Old Lady Lee

We arrive at the height of raspberry season.  Great Aunt Helen beams at us from the front stoop, her toothy smile at once knowing and mischievous.  A feisty five-foot-three, hers was a force to be reckoned with.  Our family’s annual expedition to Penticton—six long hours on the windy, river-hugging road—promised water slides, lakeside fireworks and long, lazy days under the radiant Okanagan sun.  And yet, my fondest memories belong to Aunt Helen’s charming turquoise home and garden of towering sunflowers and immaculate rosebushes.

Despite my shy adolescence, Aunt Helen always greeted me with the same vim and vigour.  My self-appointed job?  To pick as many raspberries as possible.  Three generations of family sat down to share vanilla ice cream with freshly-plucked berries.  The very essence of summer.

I got a letter from her once.  As I unfolded the single piece of paper, scrawled in oversized cursive, I checked the signature:  “O.L.L.”, short for Old Lady Lee.  Since Aunt Helen married into the family, we don’t share a blood relation, but we do share Lee:  being my first name, and her last.

Old Lady Lee wrote letters to everyone.  Well into her eighties, she remained determined to do it herself, even if she dotted her I’s two letters late, and the loop of her lower case G’s hung down like nooses for unsuspecting letters on the line below.  “Congratulations on your graduation,” she began.  “Life is full of the unexpected, isn’t it?”  She filled the remainder of the letter with a zany anecdote, quoted Shakespeare’s “a light heart liveth long”, and concluded with five words of wisdom:  “Eat your veggies and swim!”

Not long after, at the insistence of her daughter, she reluctantly moved to Calgary, where she became the city’s oldest woman to buy a house.  I didn’t see Aunt Helen as often.  But I heard stories.  The time she demanded to board her cancelled flight to China, despite the tanks in Tiananmen Square.  Or the time in Hawaii when she decided to emulate her wave-jumping great-nephews.  As she tumbled head over heels in the rollicking surf, a concerned tourist rushed to the rescue and carried her to shore.  “Let me be!” was her indignant response, and she marched right back into the ocean.  These tales confirmed my vision of her:  a fiercely independent, white-haired world traveller.  Not your average old lady.  If she had one fault, it was her ability to drive family crazy with her plainspoken advice.  She once remarked to her teenage niece at a dinner party:  “Betty, when you put all that makeup on your face it just makes your pimples more obvious!”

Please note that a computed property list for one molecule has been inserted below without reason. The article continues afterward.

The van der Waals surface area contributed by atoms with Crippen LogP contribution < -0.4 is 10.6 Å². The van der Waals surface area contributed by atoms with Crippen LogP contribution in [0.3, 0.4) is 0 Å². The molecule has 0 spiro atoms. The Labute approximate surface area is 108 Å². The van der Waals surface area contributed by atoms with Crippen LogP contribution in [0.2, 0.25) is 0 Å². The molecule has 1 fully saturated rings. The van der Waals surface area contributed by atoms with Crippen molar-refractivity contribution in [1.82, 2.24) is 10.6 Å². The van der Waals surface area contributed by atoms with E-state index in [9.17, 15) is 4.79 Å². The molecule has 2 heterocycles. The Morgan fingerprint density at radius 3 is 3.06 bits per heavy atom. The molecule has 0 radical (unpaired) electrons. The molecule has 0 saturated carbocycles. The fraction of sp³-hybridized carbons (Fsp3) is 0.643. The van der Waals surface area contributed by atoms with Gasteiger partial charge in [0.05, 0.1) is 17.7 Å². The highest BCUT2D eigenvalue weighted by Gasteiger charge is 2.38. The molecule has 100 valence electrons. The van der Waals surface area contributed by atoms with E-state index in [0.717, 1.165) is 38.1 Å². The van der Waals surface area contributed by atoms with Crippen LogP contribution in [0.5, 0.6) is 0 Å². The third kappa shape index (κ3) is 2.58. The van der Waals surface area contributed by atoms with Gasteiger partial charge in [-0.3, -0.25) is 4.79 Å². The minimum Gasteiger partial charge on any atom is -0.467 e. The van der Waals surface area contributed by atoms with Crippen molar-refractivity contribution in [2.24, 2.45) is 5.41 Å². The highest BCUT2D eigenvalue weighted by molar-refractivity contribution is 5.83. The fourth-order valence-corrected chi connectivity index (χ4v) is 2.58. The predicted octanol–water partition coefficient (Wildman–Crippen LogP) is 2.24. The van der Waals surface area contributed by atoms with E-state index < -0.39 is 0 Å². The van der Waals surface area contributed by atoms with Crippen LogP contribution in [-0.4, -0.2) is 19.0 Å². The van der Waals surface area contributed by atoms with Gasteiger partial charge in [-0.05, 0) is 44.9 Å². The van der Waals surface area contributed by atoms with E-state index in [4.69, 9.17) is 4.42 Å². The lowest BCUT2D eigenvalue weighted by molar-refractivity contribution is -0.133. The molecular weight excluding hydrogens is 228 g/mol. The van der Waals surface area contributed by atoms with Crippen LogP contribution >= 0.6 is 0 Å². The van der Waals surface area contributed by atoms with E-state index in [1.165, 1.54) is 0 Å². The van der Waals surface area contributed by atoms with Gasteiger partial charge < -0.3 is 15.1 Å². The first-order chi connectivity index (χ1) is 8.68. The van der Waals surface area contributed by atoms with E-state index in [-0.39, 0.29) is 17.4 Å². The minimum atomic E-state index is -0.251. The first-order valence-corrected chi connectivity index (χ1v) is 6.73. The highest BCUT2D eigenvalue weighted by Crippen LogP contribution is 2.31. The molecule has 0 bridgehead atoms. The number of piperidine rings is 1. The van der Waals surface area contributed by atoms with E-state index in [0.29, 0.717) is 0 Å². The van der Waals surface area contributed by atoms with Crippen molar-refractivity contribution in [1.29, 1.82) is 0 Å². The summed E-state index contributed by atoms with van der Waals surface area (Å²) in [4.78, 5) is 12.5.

Aunt Helen was 97 the last time I saw her, now living with her daughter.  She didn’t recognize me.  I was all grown up, and she had lost that sharp mind of hers to age.  As I tried to explain who I was she mistook me for my father, and proceeded to tell me how I was such a very good man, and how once, confined to a hospital bed for weeks, my mother came to visit her every single day.  “That was so kind of Dorothy, I’ll never forget that,” Aunt Helen said, more than once, with an almost heartbreaking affection.  In fact, I lost count of all the stories she retold.  Her family behaved apologetic toward her forgetful repetition.  Yet I knew she was speaking with loving appreciation, and I cherished every word.  This woman, who for years carried her prize-winning day lilies to the seniors’ home, despite being older than most residents, truly understood the nature of giving and gratitude.

Aunt Helen died soon after.  Sadly, her grape arbour is now a carport, and the garden has lost most of its colour.  Yet the way I remember Old Lady Lee is at home, napping in her favourite chair, a large-print Agatha Christie flopped on her lap.  There I am, camped in the backyard amidst a minefield of predawn sprinklers.  Up on the vine, ripe and proud, shine countless bright red raspberries.

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